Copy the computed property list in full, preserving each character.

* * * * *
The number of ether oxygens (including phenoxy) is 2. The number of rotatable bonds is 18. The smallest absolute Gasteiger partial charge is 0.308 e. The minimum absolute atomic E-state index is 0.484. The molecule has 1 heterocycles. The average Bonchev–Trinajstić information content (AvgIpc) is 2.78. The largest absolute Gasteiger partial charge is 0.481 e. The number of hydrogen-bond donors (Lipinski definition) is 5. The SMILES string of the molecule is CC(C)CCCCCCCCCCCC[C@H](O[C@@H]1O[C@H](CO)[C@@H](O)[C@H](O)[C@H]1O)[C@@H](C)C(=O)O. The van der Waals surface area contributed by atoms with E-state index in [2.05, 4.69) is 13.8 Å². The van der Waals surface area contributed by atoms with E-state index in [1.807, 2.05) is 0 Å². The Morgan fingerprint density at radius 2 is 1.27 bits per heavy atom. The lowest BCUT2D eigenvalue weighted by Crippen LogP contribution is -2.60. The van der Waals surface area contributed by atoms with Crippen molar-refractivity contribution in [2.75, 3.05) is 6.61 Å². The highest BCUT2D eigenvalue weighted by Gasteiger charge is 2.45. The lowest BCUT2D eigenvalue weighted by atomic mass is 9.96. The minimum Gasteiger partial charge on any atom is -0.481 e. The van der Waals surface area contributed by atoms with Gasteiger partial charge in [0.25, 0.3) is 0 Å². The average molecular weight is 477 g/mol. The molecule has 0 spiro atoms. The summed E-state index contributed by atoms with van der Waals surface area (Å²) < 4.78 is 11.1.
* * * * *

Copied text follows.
The number of ether oxygens (including phenoxy) is 2. The number of rotatable bonds is 18. The smallest absolute Gasteiger partial charge is 0.308 e. The minimum absolute atomic E-state index is 0.484. The molecule has 1 heterocycles. The average Bonchev–Trinajstić information content (AvgIpc) is 2.78. The largest absolute Gasteiger partial charge is 0.481 e. The number of hydrogen-bond donors (Lipinski definition) is 5. The SMILES string of the molecule is CC(C)CCCCCCCCCCCC[C@H](O[C@@H]1O[C@H](CO)[C@@H](O)[C@H](O)[C@H]1O)[C@@H](C)C(=O)O. The van der Waals surface area contributed by atoms with E-state index in [2.05, 4.69) is 13.8 Å². The van der Waals surface area contributed by atoms with E-state index in [1.807, 2.05) is 0 Å². The Morgan fingerprint density at radius 2 is 1.27 bits per heavy atom. The lowest BCUT2D eigenvalue weighted by Crippen LogP contribution is -2.60. The van der Waals surface area contributed by atoms with Crippen molar-refractivity contribution in [2.75, 3.05) is 6.61 Å². The highest BCUT2D eigenvalue weighted by Gasteiger charge is 2.45. The lowest BCUT2D eigenvalue weighted by atomic mass is 9.96. The minimum Gasteiger partial charge on any atom is -0.481 e. The van der Waals surface area contributed by atoms with Gasteiger partial charge in [0.25, 0.3) is 0 Å². The average molecular weight is 477 g/mol. The molecule has 0 spiro atoms. The summed E-state index contributed by atoms with van der Waals surface area (Å²) < 4.78 is 11.1.